const app = ReactDOMServer.renderToString(
    <StaticRouter location={req.url} context={context}>
      <App />
    </StaticRouter>
  );

  const indexFile = path.resolve('./build/index.html');
  fs.readFile(indexFile, 'utf8', (err, data) => {
    if (err) {
      console.error('Something went wrong:', err);
      return res.status(500).send('Oops, better luck next time!');
    }

    if (context.status === 404) {
      res.status(404);
    }

    return res.send(
      data.replace('<div id="root"></div>', `<div id="root">${app}</div>`)
    );
  });
});

// ...

Redirects

As a side note, you can do something similar to deal with redirects. React Router automatically adds an url property with the redirected url to the context object when a Redirect component is used:

server/index.js (partial)

if (context.url) {
  return res.redirect(301, context.url);
}

Loading Data

In the case where some of our app’s routes need to load data upon rendering, we’ll need a static way to define our routes instead of the dynamic way of doing it when only the client is involved. Losing the ability to define dynamic routes is one reason why server-side rendering is best kept for apps that really need it.


Since we’ll be using fetch on both the client and the server, let’s add isomorphic-fetch to the project. We’ll also add the serialize-javascript package, which will be handy to serialize our fetched data on the server:

$ yarn add isomorphic-fetch serialize-javascript

# or, using npm:
$ npm install isomorphic-fetch serialize-javascript

Let’s define our routes as a static array in a routes.js file:

src/routes.js

import App from './App';
import Home from './Home';
import Posts from './Posts';
import Todos from './Todos';
import NotFound from './NotFound';

import loadData from './helpers/loadData';

const Routes = [
  {
    path: '/',
    exact: true,
    component: Home
  },
  {
    path: '/posts',
    component: Posts,
    loadData: () => loadData('posts')
  },
  {
    path: '/todos',
    component: Todos,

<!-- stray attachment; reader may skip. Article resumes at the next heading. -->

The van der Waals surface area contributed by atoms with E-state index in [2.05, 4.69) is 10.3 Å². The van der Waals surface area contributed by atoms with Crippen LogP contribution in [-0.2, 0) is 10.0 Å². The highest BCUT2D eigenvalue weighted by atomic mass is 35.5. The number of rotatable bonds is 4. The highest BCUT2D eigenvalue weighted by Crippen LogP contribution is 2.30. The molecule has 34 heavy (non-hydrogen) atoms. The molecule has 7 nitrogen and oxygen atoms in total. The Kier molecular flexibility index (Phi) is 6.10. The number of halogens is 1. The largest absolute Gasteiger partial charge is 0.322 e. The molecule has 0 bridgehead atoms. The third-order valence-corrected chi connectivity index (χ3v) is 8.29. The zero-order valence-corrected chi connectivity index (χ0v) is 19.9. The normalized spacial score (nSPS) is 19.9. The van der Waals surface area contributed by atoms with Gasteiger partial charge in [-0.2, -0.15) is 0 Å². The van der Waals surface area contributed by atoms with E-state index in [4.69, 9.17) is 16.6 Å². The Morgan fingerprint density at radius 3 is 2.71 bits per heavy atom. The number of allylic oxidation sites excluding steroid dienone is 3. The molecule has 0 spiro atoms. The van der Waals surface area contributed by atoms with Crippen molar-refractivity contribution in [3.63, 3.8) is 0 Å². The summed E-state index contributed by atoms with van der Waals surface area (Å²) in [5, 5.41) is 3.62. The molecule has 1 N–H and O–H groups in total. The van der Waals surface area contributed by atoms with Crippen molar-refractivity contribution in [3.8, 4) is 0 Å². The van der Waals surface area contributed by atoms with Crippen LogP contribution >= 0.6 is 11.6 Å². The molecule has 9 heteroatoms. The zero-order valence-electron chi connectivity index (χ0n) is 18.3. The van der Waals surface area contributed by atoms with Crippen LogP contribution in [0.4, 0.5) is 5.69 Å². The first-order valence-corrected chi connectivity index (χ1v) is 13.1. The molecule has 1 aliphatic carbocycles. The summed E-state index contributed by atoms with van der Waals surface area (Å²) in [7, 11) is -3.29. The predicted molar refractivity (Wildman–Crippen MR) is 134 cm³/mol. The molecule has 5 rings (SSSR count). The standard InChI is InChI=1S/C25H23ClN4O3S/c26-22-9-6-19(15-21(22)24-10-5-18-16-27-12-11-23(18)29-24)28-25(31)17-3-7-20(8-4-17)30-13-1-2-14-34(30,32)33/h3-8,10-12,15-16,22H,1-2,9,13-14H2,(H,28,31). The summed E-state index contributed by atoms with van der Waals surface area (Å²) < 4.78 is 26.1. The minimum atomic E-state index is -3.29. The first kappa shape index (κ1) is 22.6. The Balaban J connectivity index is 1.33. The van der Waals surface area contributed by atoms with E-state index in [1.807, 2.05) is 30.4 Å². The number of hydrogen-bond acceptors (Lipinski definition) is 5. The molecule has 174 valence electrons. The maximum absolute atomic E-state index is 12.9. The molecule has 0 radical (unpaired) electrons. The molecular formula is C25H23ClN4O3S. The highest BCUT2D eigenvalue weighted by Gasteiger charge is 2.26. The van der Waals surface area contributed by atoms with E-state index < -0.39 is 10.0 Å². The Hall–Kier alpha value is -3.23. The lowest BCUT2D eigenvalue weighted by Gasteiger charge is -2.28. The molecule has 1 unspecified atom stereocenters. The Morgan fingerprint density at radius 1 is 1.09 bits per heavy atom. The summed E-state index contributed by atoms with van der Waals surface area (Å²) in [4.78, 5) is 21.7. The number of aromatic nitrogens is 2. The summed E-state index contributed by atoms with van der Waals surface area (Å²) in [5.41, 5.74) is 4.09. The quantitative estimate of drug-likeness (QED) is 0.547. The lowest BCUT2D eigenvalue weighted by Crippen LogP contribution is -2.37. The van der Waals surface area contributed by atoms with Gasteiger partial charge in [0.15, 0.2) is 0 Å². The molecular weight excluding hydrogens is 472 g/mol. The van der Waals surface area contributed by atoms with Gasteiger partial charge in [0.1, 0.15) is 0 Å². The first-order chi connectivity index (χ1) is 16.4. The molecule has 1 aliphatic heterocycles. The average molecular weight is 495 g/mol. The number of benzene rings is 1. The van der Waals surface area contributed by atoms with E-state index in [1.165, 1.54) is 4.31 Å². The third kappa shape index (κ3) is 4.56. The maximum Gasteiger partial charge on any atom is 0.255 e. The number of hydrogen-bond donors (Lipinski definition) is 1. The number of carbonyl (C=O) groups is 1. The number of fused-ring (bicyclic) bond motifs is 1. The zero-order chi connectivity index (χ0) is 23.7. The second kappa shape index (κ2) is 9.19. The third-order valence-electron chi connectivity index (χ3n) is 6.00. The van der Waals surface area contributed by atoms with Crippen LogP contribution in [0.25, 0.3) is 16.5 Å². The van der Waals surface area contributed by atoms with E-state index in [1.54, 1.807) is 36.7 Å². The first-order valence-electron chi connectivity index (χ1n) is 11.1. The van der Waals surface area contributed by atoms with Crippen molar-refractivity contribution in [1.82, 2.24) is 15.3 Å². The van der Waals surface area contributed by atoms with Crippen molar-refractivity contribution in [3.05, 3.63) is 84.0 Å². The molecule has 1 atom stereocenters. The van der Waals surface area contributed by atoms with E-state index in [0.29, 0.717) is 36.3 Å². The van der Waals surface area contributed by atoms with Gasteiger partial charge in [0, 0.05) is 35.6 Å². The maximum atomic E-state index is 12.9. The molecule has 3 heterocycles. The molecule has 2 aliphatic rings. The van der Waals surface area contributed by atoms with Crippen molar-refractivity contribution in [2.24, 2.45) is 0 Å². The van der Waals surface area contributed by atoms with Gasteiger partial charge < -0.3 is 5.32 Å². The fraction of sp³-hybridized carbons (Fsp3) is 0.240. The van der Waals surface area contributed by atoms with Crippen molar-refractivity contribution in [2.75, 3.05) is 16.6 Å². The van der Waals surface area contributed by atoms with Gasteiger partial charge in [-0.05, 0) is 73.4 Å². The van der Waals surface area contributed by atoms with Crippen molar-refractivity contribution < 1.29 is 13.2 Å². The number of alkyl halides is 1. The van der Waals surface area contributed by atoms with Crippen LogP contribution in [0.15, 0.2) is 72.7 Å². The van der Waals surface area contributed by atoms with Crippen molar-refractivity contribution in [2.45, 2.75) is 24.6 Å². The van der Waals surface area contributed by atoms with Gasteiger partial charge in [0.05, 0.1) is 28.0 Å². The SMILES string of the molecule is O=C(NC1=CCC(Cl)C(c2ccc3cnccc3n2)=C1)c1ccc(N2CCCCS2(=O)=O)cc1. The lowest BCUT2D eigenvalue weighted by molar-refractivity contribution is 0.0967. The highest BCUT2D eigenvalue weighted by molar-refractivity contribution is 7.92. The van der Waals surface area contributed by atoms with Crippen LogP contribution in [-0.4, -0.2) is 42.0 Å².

loadData: () => loadData('todos')
  },
  {
    component: NotFound
  }
];

export default Routes;

Some of our routes now have a loadData key that points to a function that calls a loadData function. Here’s our implementation for loadData:

helpers/loadData.js

import 'isomorphic-fetch';

export default resourceType => {
  return fetch(`https://jsonplaceholder.typicode.com/${resourceType}`)
    .then(res => {
      return res.json();
    })
    .then(data => {
      // only keep 10 first results
      return data.filter((_, idx) => idx < 10);
    });
};

We’re simply using the fetch API to get some data from a REST API.

On the server, we’ll make use of React Router’s matchPath to find the current route and see if it has a loadData property. If that’s the case, we call loadData to get the data and add it to the server’s response using a variable attached to the global window object:

server/index.js

import React from 'react';
import express from 'express';
import ReactDOMServer from 'react-dom/server';
import path from 'path';
import fs from 'fs';
import serialize from 'serialize-javascript';
import { StaticRouter, matchPath } from 'react-router-dom';
import Routes from '../src/routes';

import App from '../src/App';

const PORT = process.env.PORT || 3006;
const app = express();

app.use(express.static('./build'));

app.get('/*', (req, res) => {
  const currentRoute =
    Routes.find(route => matchPath(req.url, route)) || {};
  let promise;

  if (currentRoute.loadData) {
    promise = currentRoute.loadData();
  } else {
    promise = Promise.resolve(null);
  }

  promise.then(data => {
    // Let's add the data to the context
    const context = { data };

    const app = ReactDOMServer.renderToString(
      <StaticRouter location={req.url} context={context}>
        <App />
      </StaticRouter>
    );

    const indexFile = path.resolve('./build/index.html');
    fs.readFile(indexFile, 'utf8', (err, indexData) => {
      if (err) {
        console.error('Something went wrong:', err);
        return res.status(500).send('Oops, better luck next time!');
      }

      if (context.status === 404) {
        res.status(404);
      }
      if (context.url) {
        return res.redirect(301, context.url);
      }

      return res.send(
        indexData